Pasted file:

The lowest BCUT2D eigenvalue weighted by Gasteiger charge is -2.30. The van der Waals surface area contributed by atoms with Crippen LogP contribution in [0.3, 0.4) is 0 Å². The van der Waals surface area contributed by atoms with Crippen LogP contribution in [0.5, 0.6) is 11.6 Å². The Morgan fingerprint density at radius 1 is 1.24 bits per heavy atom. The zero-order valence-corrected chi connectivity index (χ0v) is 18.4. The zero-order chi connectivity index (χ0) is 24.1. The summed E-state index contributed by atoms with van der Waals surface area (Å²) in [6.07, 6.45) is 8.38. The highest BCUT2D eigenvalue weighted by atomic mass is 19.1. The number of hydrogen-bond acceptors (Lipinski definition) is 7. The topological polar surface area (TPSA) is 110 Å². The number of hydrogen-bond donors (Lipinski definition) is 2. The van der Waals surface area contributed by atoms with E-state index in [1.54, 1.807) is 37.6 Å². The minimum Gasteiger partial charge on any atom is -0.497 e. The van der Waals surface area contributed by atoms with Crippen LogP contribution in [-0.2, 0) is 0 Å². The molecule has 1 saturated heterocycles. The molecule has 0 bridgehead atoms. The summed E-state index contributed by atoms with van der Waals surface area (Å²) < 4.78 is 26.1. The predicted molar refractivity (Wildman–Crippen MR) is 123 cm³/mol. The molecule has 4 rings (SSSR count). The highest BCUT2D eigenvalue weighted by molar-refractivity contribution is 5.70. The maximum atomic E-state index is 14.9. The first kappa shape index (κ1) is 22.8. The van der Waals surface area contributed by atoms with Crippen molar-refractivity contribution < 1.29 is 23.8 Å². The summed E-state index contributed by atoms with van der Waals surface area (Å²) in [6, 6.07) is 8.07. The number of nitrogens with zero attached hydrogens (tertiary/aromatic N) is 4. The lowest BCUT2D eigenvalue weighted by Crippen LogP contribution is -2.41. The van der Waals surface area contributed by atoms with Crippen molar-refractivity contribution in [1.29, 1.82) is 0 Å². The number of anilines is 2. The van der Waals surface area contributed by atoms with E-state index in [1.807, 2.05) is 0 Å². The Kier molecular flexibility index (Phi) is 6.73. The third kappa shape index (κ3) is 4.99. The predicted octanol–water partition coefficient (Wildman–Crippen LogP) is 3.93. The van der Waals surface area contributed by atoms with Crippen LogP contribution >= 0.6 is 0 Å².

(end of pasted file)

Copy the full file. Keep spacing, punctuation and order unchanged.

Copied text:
The lowest BCUT2D eigenvalue weighted by Gasteiger charge is -2.30. The van der Waals surface area contributed by atoms with Crippen LogP contribution in [0.3, 0.4) is 0 Å². The van der Waals surface area contributed by atoms with Crippen LogP contribution in [0.5, 0.6) is 11.6 Å². The Morgan fingerprint density at radius 1 is 1.24 bits per heavy atom. The zero-order valence-corrected chi connectivity index (χ0v) is 18.4. The zero-order chi connectivity index (χ0) is 24.1. The summed E-state index contributed by atoms with van der Waals surface area (Å²) in [6.07, 6.45) is 8.38. The highest BCUT2D eigenvalue weighted by atomic mass is 19.1. The number of hydrogen-bond acceptors (Lipinski definition) is 7. The topological polar surface area (TPSA) is 110 Å². The number of hydrogen-bond donors (Lipinski definition) is 2. The van der Waals surface area contributed by atoms with E-state index in [1.54, 1.807) is 37.6 Å². The minimum Gasteiger partial charge on any atom is -0.497 e. The van der Waals surface area contributed by atoms with Crippen LogP contribution in [-0.2, 0) is 0 Å². The molecule has 1 saturated heterocycles. The molecule has 0 bridgehead atoms. The summed E-state index contributed by atoms with van der Waals surface area (Å²) < 4.78 is 26.1. The predicted molar refractivity (Wildman–Crippen MR) is 123 cm³/mol. The molecule has 4 rings (SSSR count). The highest BCUT2D eigenvalue weighted by molar-refractivity contribution is 5.70. The maximum atomic E-state index is 14.9. The first kappa shape index (κ1) is 22.8. The van der Waals surface area contributed by atoms with Crippen molar-refractivity contribution < 1.29 is 23.8 Å². The summed E-state index contributed by atoms with van der Waals surface area (Å²) in [6, 6.07) is 8.07. The number of nitrogens with zero attached hydrogens (tertiary/aromatic N) is 4. The lowest BCUT2D eigenvalue weighted by Crippen LogP contribution is -2.41. The van der Waals surface area contributed by atoms with Crippen molar-refractivity contribution in [1.29, 1.82) is 0 Å². The number of anilines is 2. The van der Waals surface area contributed by atoms with E-state index in [1.807, 2.05) is 0 Å². The Kier molecular flexibility index (Phi) is 6.73. The third kappa shape index (κ3) is 4.99. The predicted octanol–water partition coefficient (Wildman–Crippen LogP) is 3.93. The van der Waals surface area contributed by atoms with Crippen LogP contribution >= 0.6 is 0 Å².